The National Governors Association is encouraging states to consider amending laws and regulations to give pharmacists a bigger role in delivering care. The organization released a paper on Tuesday (Jan. 13) that highlights approaches some states have taken, including medication management and letting pharmacists directly care for beneficiaries.
“Although they are most often associated with dispensing medications in retail pharmacies, their role is evolving to include providing direct care to patients as members of integrated health care provider teams,” the paper states.
Integrating pharmacists into chronic-care delivery teams is one of the more promising approaches to improving health outcomes because pharmacists play a critical role in medication management of chronic disease. The group states that a limited number of studies indicate that pharmacists who provide medication therapy management improve outcomes and reduce costs.
California, Montana, New Mexico and North Carolina created what they call an advanced practice pharmacy designation to expand pharmacists’ scope of practice. That designation allows pharmacists to care for patients directly, including primary care. Also, some states, such as Minnesota, Mississippi, and Ohio allow team-based models that rely on medication therapy management pharmacy services for chronically ill patients or patients who are unlikely to take their medications.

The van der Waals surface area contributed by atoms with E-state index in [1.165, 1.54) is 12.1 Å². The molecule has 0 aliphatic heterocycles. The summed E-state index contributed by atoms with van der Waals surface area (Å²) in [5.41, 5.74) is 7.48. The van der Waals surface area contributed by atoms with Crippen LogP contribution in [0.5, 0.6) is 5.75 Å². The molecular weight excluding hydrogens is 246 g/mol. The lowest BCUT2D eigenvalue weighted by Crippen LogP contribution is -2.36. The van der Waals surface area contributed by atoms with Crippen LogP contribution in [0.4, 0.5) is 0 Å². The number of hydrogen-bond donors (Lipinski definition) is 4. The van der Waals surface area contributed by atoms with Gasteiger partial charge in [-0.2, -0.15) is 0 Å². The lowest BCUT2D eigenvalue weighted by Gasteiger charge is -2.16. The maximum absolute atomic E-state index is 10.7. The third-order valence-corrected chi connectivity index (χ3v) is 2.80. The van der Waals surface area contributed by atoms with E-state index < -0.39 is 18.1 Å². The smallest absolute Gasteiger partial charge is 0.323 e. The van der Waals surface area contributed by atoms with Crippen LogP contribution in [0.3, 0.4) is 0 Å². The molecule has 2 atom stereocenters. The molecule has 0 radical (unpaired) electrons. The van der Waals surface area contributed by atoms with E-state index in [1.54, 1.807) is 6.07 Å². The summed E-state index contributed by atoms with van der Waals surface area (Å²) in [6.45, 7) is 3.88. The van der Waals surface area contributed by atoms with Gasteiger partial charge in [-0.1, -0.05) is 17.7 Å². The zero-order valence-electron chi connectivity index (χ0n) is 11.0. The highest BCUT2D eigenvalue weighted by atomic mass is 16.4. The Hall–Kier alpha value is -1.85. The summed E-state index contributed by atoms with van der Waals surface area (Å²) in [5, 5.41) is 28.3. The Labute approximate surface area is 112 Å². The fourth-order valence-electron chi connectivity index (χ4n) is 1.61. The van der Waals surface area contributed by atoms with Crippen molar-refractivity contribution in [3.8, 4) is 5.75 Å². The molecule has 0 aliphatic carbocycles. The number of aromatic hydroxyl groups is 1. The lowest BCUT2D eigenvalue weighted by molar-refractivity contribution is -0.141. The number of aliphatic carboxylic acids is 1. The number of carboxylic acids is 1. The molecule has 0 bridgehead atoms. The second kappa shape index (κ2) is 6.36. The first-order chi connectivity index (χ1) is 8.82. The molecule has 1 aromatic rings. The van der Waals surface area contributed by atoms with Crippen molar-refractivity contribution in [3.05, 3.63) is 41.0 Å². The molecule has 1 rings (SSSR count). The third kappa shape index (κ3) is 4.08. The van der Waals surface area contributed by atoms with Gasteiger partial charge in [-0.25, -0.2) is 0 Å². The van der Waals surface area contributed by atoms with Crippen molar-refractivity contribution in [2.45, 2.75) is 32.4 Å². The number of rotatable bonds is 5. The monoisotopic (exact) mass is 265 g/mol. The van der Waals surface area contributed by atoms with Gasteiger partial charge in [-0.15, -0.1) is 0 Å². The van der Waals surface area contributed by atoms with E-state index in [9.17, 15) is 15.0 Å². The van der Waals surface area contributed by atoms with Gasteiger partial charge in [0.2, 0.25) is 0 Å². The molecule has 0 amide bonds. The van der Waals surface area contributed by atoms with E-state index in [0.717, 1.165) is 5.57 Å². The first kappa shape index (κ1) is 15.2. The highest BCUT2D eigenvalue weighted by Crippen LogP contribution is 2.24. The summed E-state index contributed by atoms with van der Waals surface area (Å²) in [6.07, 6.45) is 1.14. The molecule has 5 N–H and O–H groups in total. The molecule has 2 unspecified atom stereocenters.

Administrative barriers limit pharmacists from practicing to the top of their professional training and education, the paper states. Recognizing pharmacists as providers in state laws and regulations is a key step toward making better use of pharmacists, NGA says.
Currently most states pay fees for drugs and the dispensing of them, and that product-based reimbursement drives pay policies for pharmacy services rather than the direct-care that pharmacists provide. Medicare and Medicaid also often prohibit pharmacists from practicing, particularly within integrated care teams. Medicare Part B does not define pharmacists as providers so they cannot bill for patient care services. Many state and private health plans align pay policies with Medicare policies and as a result do not let pharmacists bill for patient care services.
Pharmacists also are not recognized as providers in accountable care organizations, which CMS champions as the epitome of team-based health care built on fee-for-service.
Conversely, Medicare Part D reimburses for medication therapy management when provided under contract with prescription drug plan sponsors, but those services under Medicare Part D are defined narrowly to include medication review but not services such as chronic disease management, care coordination or other follow-up care
Health information technology is another barrier to broadening the scope of pharmacists role in health care, NGA says. — John Wilkerson (email@example.com)